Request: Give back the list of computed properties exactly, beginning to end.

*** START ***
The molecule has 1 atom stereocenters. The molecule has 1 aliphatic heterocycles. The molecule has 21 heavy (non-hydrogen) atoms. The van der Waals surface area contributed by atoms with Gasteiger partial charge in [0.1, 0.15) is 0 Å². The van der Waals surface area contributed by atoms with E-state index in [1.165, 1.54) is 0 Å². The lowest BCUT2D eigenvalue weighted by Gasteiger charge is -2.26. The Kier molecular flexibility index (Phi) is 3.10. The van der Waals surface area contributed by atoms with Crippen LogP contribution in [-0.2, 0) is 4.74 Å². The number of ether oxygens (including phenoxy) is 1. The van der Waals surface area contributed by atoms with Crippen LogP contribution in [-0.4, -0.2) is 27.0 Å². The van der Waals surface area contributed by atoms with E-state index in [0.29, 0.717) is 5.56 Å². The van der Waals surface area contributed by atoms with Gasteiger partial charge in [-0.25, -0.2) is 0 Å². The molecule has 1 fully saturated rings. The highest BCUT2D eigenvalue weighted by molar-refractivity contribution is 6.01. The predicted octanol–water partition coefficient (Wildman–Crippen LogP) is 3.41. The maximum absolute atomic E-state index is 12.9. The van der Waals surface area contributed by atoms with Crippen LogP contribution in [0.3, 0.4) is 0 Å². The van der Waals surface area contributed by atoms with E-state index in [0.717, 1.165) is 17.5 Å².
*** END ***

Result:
The molecule has 1 atom stereocenters. The molecule has 1 aliphatic heterocycles. The molecule has 21 heavy (non-hydrogen) atoms. The van der Waals surface area contributed by atoms with Gasteiger partial charge in [0.1, 0.15) is 0 Å². The van der Waals surface area contributed by atoms with E-state index in [1.165, 1.54) is 0 Å². The lowest BCUT2D eigenvalue weighted by Gasteiger charge is -2.26. The Kier molecular flexibility index (Phi) is 3.10. The van der Waals surface area contributed by atoms with Crippen LogP contribution in [-0.2, 0) is 4.74 Å². The number of ether oxygens (including phenoxy) is 1. The van der Waals surface area contributed by atoms with Crippen LogP contribution in [-0.4, -0.2) is 27.0 Å². The van der Waals surface area contributed by atoms with E-state index in [0.29, 0.717) is 5.56 Å². The van der Waals surface area contributed by atoms with Gasteiger partial charge in [-0.25, -0.2) is 0 Å². The molecule has 1 fully saturated rings. The highest BCUT2D eigenvalue weighted by molar-refractivity contribution is 6.01. The predicted octanol–water partition coefficient (Wildman–Crippen LogP) is 3.41. The maximum absolute atomic E-state index is 12.9. The van der Waals surface area contributed by atoms with Crippen LogP contribution in [0.3, 0.4) is 0 Å². The van der Waals surface area contributed by atoms with E-state index in [0.717, 1.165) is 17.5 Å².